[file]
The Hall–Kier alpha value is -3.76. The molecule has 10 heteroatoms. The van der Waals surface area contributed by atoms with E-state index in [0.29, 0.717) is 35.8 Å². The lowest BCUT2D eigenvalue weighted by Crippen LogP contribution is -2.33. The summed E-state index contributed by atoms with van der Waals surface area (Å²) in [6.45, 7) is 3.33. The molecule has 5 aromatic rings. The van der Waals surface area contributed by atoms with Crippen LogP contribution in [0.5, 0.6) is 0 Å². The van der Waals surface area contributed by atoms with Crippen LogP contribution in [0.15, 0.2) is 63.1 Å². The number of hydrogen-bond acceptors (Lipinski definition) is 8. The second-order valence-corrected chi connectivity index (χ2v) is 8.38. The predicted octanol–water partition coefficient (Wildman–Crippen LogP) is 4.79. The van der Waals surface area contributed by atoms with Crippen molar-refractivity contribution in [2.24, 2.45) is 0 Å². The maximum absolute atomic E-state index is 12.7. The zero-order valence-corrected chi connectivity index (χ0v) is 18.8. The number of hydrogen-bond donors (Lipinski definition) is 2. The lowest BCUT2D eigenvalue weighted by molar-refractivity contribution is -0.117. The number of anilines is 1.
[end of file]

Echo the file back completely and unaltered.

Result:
The Hall–Kier alpha value is -3.76. The molecule has 10 heteroatoms. The van der Waals surface area contributed by atoms with E-state index in [0.29, 0.717) is 35.8 Å². The lowest BCUT2D eigenvalue weighted by Crippen LogP contribution is -2.33. The summed E-state index contributed by atoms with van der Waals surface area (Å²) in [6.45, 7) is 3.33. The molecule has 5 aromatic rings. The van der Waals surface area contributed by atoms with Crippen LogP contribution in [0.5, 0.6) is 0 Å². The van der Waals surface area contributed by atoms with Crippen LogP contribution in [0.15, 0.2) is 63.1 Å². The number of hydrogen-bond acceptors (Lipinski definition) is 8. The second-order valence-corrected chi connectivity index (χ2v) is 8.38. The predicted octanol–water partition coefficient (Wildman–Crippen LogP) is 4.79. The van der Waals surface area contributed by atoms with Crippen molar-refractivity contribution in [2.24, 2.45) is 0 Å². The maximum absolute atomic E-state index is 12.7. The zero-order valence-corrected chi connectivity index (χ0v) is 18.8. The number of hydrogen-bond donors (Lipinski definition) is 2. The lowest BCUT2D eigenvalue weighted by molar-refractivity contribution is -0.117. The number of anilines is 1.